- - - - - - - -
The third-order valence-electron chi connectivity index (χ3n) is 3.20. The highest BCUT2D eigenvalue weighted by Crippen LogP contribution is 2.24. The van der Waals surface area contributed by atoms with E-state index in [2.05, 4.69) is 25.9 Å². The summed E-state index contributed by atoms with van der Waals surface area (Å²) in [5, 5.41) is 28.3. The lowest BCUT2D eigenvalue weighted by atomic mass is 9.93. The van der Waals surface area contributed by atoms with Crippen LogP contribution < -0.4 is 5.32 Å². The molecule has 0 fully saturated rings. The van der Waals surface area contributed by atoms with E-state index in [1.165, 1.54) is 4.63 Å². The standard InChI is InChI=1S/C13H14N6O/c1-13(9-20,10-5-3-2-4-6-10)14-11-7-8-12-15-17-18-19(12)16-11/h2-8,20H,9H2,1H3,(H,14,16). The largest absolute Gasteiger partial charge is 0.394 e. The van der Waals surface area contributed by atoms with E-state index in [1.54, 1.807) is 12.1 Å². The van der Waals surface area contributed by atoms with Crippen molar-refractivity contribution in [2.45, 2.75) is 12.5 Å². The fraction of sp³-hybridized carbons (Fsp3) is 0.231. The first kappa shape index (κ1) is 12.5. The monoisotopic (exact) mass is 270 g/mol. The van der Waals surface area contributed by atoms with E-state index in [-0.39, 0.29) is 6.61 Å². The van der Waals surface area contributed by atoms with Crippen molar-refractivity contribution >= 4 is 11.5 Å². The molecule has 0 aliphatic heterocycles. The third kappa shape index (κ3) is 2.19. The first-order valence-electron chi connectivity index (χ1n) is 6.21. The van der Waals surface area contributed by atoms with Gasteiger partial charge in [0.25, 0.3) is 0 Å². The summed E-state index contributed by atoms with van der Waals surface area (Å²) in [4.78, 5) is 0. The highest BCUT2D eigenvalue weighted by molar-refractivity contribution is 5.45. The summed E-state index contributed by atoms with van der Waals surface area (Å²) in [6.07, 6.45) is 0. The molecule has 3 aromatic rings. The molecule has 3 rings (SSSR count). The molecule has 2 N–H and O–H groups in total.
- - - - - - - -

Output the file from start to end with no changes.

The third-order valence-electron chi connectivity index (χ3n) is 3.20. The highest BCUT2D eigenvalue weighted by Crippen LogP contribution is 2.24. The van der Waals surface area contributed by atoms with E-state index in [2.05, 4.69) is 25.9 Å². The summed E-state index contributed by atoms with van der Waals surface area (Å²) in [5, 5.41) is 28.3. The lowest BCUT2D eigenvalue weighted by atomic mass is 9.93. The van der Waals surface area contributed by atoms with Crippen LogP contribution < -0.4 is 5.32 Å². The molecule has 0 fully saturated rings. The van der Waals surface area contributed by atoms with E-state index in [1.165, 1.54) is 4.63 Å². The standard InChI is InChI=1S/C13H14N6O/c1-13(9-20,10-5-3-2-4-6-10)14-11-7-8-12-15-17-18-19(12)16-11/h2-8,20H,9H2,1H3,(H,14,16). The largest absolute Gasteiger partial charge is 0.394 e. The van der Waals surface area contributed by atoms with E-state index in [1.54, 1.807) is 12.1 Å². The van der Waals surface area contributed by atoms with Crippen molar-refractivity contribution in [2.45, 2.75) is 12.5 Å². The fraction of sp³-hybridized carbons (Fsp3) is 0.231. The first kappa shape index (κ1) is 12.5. The monoisotopic (exact) mass is 270 g/mol. The van der Waals surface area contributed by atoms with E-state index in [-0.39, 0.29) is 6.61 Å². The van der Waals surface area contributed by atoms with Crippen molar-refractivity contribution >= 4 is 11.5 Å². The molecule has 0 aliphatic heterocycles. The third kappa shape index (κ3) is 2.19. The first-order valence-electron chi connectivity index (χ1n) is 6.21. The van der Waals surface area contributed by atoms with Gasteiger partial charge in [0.25, 0.3) is 0 Å². The summed E-state index contributed by atoms with van der Waals surface area (Å²) in [4.78, 5) is 0. The highest BCUT2D eigenvalue weighted by molar-refractivity contribution is 5.45. The summed E-state index contributed by atoms with van der Waals surface area (Å²) in [6.07, 6.45) is 0. The molecule has 3 aromatic rings. The molecule has 3 rings (SSSR count). The molecule has 2 N–H and O–H groups in total.